Residential Landscape Throughout The Growing SeasonTraditional Landscape, Indianapolis
Eastern redbud, cersis canadensis, native to the many areas east of the Mississippi. This one is the traditional green leaved redbud.
Photo by: Karen Sullivan
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Eastern U.S. native eastern redbud blooms in spring in this Indiana garden.Replace the dearly departed. When plants die, they leave holes in the garden. Instead of rushing out to the nursery to replace them with the same plants, you can take this opportunity to learn a bit more about your garden and its conditions. What’s in the soil? Is there a lot of competition from other plants? Is there not enough sun or rain, or is there too much? Then learn about some native plants that would thrive in those site conditions. If your sunny, dry spot can’t seem to grow anything, consider drought-tolerant natives. If you’re like me and lost a hybrid crabapple, you might consider a native serviceberry (Amelanchier spp.), chokecherry (Prunus virginiana) or redbud (Cercis spp.).How to Find the Right Plants for Your Garden
Architectural specimens. A shrub or clump of shrubs planted in the middle or off to the side could benefit your layered garden. Consider architectural shrubs like redtwig dogwood (Cornus sericea), southern arrowwood (Viburnum dentatum), chokeberry (Aronia spp.) or ninebark (Physocarpus spp.). Depending on the size of your garden, you could also incorporate trees into your layered design. Small trees like ‘Canada Red’ chokecherry (Prunus virginiana ‘Canada Red’), serviceberry (Amelanchier spp.), crabapple (Malus spp.) or redbud (Cercis spp.) would suit this design — or maybe a weeping evergreen. You might even want towering perennials, such as tall tickseed (Coreopsis tripteris), ironweed (Vernonia fasciculata), Joe Pye weed (Eutrochium purpureum) or American senna (Senna hebecarpa) — all of which enliven the garden design with their blooms and structure. The sky really is the limit when it comes to your plant selection — it all depends on your site’s conditions and your preferred garden style.
Eastern Redbud(Cercis canadensis)Native from the Plains east to southern New England and south to FloridaIt’s easy to pick out eastern redbud in early spring. The magenta flowers that line the branches are unlike anything else in the forest understory. It can be used in many ways in the landscape. I’ve seen it used in an allée, with pink blooms lining the path in early spring and heavy shade through the summer. It can also be scattered like exclamation points in a few locations throughout the garden.Eastern redbud prefers full sun to part shade in average to moist soils. As a member of the legume family, it has the ability to fix nitrogen from the air, giving it a boost in infertile or depleted soils. It can also tolerate clay soils. In addition to the species, there are many named cultivars, including red-leafed ‘Forest Pansy’ and yellow-leafed ‘The Rising Sun’ forms and a small weeping cultivar named ‘Covey’, for small gardens. There are some problems with hardiness of cultivated plants in colder climates. You should consider the climate that the plants originated from if this is an issue. The cultivar ‘Northern Strain’ comes from Minnesota and is reported to be more cold hardy than others. The variety texensis is more drought-resistant and suited to warmer climates.See how to grow eastern redbud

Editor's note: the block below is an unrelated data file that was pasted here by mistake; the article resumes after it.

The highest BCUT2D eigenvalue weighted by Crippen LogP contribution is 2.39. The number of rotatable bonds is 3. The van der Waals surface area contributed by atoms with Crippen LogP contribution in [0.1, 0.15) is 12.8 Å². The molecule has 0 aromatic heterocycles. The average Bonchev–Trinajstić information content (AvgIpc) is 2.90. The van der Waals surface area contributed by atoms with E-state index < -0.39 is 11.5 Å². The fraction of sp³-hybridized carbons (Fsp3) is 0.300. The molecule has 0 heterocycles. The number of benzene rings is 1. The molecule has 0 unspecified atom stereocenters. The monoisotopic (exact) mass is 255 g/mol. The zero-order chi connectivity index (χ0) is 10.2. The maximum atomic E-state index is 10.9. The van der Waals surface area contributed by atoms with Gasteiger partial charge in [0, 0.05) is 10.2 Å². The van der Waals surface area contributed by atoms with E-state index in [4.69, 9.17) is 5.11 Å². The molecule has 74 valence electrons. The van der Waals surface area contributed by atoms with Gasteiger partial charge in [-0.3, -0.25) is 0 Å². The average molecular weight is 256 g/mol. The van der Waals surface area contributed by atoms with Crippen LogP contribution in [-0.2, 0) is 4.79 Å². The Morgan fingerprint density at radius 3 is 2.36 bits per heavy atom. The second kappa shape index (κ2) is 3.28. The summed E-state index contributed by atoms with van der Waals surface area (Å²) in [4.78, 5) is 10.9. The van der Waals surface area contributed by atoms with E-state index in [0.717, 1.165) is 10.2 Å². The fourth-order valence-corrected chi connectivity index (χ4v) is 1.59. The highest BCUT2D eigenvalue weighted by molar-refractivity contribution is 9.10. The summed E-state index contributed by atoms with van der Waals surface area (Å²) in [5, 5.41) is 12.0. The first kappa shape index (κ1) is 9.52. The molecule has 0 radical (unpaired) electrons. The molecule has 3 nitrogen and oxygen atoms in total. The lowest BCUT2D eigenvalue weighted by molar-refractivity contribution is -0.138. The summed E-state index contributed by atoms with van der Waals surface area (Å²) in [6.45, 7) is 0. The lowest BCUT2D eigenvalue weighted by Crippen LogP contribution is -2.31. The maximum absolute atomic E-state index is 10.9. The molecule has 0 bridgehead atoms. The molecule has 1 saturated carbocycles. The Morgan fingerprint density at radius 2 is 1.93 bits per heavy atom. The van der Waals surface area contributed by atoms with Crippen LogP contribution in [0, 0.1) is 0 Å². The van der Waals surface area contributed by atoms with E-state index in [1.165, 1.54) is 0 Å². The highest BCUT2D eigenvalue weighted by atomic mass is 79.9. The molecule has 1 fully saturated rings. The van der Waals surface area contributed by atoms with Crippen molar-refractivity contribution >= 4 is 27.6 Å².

Forest pansy redbud. With four-season interest Cercis canadensis, or forest pansy redbud, provides a great focal point in any yard. "This is especially true in the front yard," notes Sims, "where land mass tends to be smaller." Redbuds, like the one in this project by The American Gardener, are rated for full sun but, according to Sims, prefer afternoon shade.USDA zones: 5 to 9Height: 20 feetColor: Blooms pink in early spring; turns purple in fall; deciduousLight requirement: Full sunWater requirement: Regular